Selecting the right partner to manage your imports and exports is crucial for business success. Arne Mielken of Customs Manager explains the essential points to consider.
Exporting has become more challenging after Brexit so having a competent customs agent or broker to help you navigate new trading rules has never been more important.
An experienced broker can deal smoothly with customs declarations on your behalf so you don’t have to worry about complicated paperwork slowing things down.
Whether it’s customs agents or brokers, freight forwarders or fast parcel operators, there’s a range of support available to help you cut through the maze of red tape.
But choosing the right partner is essential for trading success. That means being clear on what you want them to do, the services they provide and who is liable if there’s a problem.
Meeting your business requirements
Make sure you have enough information about your specific requirements before you speak to a customs agent. This should include the type of goods you move, the number of declarations you expect to make and the countries that you frequently trade with.
Ask them what customs experience they have and what type of goods they specialise in moving. It’s also a good idea to find out what routes they cover and whether they can handle the customs procedures for the countries you trade with.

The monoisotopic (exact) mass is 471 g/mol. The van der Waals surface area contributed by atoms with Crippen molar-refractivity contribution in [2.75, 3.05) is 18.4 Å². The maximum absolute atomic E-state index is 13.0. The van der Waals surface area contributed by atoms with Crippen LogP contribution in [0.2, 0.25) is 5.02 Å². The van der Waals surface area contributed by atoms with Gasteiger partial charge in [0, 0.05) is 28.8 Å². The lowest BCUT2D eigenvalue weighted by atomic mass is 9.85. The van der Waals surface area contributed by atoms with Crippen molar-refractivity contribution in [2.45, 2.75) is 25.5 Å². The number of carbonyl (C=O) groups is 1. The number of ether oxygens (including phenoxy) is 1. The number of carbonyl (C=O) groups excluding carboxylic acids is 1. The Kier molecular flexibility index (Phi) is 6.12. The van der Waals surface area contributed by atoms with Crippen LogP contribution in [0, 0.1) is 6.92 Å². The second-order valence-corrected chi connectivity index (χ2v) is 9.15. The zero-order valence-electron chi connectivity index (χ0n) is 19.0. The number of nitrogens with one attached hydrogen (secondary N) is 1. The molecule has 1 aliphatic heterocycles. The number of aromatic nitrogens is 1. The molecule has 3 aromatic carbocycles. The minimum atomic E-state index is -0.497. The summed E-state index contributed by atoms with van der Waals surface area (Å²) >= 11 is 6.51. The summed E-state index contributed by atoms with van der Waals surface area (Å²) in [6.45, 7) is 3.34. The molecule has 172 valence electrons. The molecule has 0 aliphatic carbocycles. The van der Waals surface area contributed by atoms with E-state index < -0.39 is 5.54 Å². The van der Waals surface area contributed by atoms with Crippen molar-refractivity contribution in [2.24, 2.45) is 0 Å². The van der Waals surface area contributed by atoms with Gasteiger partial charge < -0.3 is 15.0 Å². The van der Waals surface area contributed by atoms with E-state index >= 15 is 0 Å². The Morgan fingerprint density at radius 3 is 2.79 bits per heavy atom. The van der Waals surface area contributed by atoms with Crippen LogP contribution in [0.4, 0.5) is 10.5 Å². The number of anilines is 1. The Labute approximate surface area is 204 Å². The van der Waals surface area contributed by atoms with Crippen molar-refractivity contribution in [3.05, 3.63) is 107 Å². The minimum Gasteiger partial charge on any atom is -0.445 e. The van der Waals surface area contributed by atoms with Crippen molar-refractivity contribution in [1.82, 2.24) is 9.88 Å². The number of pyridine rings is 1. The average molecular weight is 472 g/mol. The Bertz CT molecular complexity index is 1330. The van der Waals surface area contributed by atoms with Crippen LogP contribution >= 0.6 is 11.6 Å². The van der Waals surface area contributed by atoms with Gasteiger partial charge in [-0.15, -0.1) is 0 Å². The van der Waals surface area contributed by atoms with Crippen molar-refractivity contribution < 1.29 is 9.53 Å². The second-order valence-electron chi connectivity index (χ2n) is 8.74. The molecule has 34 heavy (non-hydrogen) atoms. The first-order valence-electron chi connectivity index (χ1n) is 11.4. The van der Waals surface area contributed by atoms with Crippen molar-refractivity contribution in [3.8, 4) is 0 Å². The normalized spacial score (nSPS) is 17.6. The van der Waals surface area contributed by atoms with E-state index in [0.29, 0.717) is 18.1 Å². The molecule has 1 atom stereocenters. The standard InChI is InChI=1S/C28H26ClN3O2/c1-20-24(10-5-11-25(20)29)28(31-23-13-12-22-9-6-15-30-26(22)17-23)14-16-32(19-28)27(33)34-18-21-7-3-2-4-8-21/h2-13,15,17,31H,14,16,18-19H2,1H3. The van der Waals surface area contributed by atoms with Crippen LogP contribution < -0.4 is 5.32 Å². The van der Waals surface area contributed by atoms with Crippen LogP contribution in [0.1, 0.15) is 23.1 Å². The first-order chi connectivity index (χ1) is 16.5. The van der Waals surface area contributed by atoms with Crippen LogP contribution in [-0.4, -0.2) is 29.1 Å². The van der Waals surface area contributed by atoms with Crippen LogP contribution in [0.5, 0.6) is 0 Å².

And make sure they can cope with the volume of declarations that you expect to make. You should be able to estimate this for them on a weekly or monthly basis.
If your goods need a specific licence, special handling or are subject to other controls, ask the broker to confirm in writing that they’ll be able to deal with all your licencing needs. You should be clear about how the broker will charge for their services as well. They may charge a fixed fee, for example, or a fee per declaration, or both.
If your goods need to arrive at their destination within a specific timeframe, or need rapid clearance, check the agent can prioritise declarations for certain goods. In addition, make sure they can respond quickly to unforeseen issues that may arise while goods are being imported or exported, such as port congestion or an accident on the route, for example, or a missed ferry or transport connection due to incomplete paperwork.
Who is liable?
It’s important to establish exactly what you and the agent will each be responsible for prior to signing any agreement. Who will be responsible for import and export declarations, for example, or for safety and security declarations, and organising transport?
Also decide whether you want your broker or agent to act for you as a direct or indirect representative. If you hire someone to act directly for you, you’ll be solely liable for things like the accuracy of customs declarations and customs duties.
If acting indirectly for you, they’ll be jointly liable for such things. Make sure you provide written instructions to your broker that clearly show on what basis they are acting for you.
Lastly, agree on the most convenient way to share information with your intermediary to ensure they act efficiently on your behalf. Ask them what information they will need from you and how often they will need it.
Being clear on these points will allow you to make an informed decision when appointing a partner to help you with customs processes. This will remove some of the hassle of Brexit and help to ensure that you can trade as smoothly and as profitably as possible.